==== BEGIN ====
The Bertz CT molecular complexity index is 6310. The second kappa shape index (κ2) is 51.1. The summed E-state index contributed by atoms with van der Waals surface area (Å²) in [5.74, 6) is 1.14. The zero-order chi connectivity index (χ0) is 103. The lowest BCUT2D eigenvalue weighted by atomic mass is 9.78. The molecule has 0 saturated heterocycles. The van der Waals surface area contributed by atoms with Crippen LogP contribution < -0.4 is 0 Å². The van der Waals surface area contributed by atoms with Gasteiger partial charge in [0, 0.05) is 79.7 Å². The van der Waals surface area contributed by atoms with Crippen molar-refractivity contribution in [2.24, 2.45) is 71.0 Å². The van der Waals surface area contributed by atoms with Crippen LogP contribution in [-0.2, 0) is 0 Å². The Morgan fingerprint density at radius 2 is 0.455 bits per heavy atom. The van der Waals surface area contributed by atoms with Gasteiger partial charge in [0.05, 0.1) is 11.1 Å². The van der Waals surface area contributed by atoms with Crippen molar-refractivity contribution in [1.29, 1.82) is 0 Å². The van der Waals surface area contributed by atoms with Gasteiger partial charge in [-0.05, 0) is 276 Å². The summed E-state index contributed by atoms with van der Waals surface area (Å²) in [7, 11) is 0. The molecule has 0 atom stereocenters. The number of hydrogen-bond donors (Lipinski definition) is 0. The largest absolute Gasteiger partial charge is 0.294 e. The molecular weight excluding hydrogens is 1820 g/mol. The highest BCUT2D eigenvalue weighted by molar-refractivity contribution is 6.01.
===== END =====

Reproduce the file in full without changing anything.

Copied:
The Bertz CT molecular complexity index is 6310. The second kappa shape index (κ2) is 51.1. The summed E-state index contributed by atoms with van der Waals surface area (Å²) in [5.74, 6) is 1.14. The zero-order chi connectivity index (χ0) is 103. The lowest BCUT2D eigenvalue weighted by atomic mass is 9.78. The molecule has 0 saturated heterocycles. The van der Waals surface area contributed by atoms with Crippen LogP contribution < -0.4 is 0 Å². The van der Waals surface area contributed by atoms with Gasteiger partial charge in [0, 0.05) is 79.7 Å². The van der Waals surface area contributed by atoms with Crippen molar-refractivity contribution in [2.24, 2.45) is 71.0 Å². The van der Waals surface area contributed by atoms with Crippen LogP contribution in [-0.2, 0) is 0 Å². The Morgan fingerprint density at radius 2 is 0.455 bits per heavy atom. The van der Waals surface area contributed by atoms with Gasteiger partial charge in [0.05, 0.1) is 11.1 Å². The van der Waals surface area contributed by atoms with Crippen molar-refractivity contribution in [1.29, 1.82) is 0 Å². The van der Waals surface area contributed by atoms with Gasteiger partial charge in [-0.05, 0) is 276 Å². The summed E-state index contributed by atoms with van der Waals surface area (Å²) in [7, 11) is 0. The molecule has 0 atom stereocenters. The number of hydrogen-bond donors (Lipinski definition) is 0. The largest absolute Gasteiger partial charge is 0.294 e. The molecular weight excluding hydrogens is 1820 g/mol. The highest BCUT2D eigenvalue weighted by molar-refractivity contribution is 6.01.